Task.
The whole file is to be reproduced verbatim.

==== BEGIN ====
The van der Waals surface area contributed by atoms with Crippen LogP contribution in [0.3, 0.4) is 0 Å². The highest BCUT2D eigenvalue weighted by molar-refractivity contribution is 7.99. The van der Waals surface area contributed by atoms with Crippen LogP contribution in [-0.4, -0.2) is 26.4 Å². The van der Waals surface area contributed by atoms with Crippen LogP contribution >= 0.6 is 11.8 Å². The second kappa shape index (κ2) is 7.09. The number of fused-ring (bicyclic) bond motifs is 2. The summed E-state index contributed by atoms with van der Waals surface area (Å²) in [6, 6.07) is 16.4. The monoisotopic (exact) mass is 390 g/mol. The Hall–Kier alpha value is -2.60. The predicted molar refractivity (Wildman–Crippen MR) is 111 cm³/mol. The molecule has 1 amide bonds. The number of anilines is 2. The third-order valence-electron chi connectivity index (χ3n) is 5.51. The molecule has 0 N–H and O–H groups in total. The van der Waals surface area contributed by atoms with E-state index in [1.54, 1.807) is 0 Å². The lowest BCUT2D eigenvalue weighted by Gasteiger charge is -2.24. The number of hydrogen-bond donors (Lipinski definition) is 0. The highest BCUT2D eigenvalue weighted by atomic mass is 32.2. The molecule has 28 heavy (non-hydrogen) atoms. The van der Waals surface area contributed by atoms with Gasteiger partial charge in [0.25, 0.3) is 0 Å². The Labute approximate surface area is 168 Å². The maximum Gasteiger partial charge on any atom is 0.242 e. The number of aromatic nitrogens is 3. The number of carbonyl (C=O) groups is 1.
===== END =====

The van der Waals surface area contributed by atoms with Crippen LogP contribution in [0.3, 0.4) is 0 Å². The highest BCUT2D eigenvalue weighted by molar-refractivity contribution is 7.99. The van der Waals surface area contributed by atoms with Crippen LogP contribution in [-0.4, -0.2) is 26.4 Å². The van der Waals surface area contributed by atoms with Crippen LogP contribution >= 0.6 is 11.8 Å². The second kappa shape index (κ2) is 7.09. The number of fused-ring (bicyclic) bond motifs is 2. The summed E-state index contributed by atoms with van der Waals surface area (Å²) in [6, 6.07) is 16.4. The monoisotopic (exact) mass is 390 g/mol. The Hall–Kier alpha value is -2.60. The predicted molar refractivity (Wildman–Crippen MR) is 111 cm³/mol. The molecule has 1 amide bonds. The number of anilines is 2. The third-order valence-electron chi connectivity index (χ3n) is 5.51. The molecule has 0 N–H and O–H groups in total. The van der Waals surface area contributed by atoms with E-state index in [1.54, 1.807) is 0 Å². The lowest BCUT2D eigenvalue weighted by Gasteiger charge is -2.24. The number of hydrogen-bond donors (Lipinski definition) is 0. The highest BCUT2D eigenvalue weighted by atomic mass is 32.2. The molecule has 28 heavy (non-hydrogen) atoms. The van der Waals surface area contributed by atoms with Gasteiger partial charge in [0.25, 0.3) is 0 Å². The Labute approximate surface area is 168 Å². The maximum Gasteiger partial charge on any atom is 0.242 e. The number of aromatic nitrogens is 3. The number of carbonyl (C=O) groups is 1.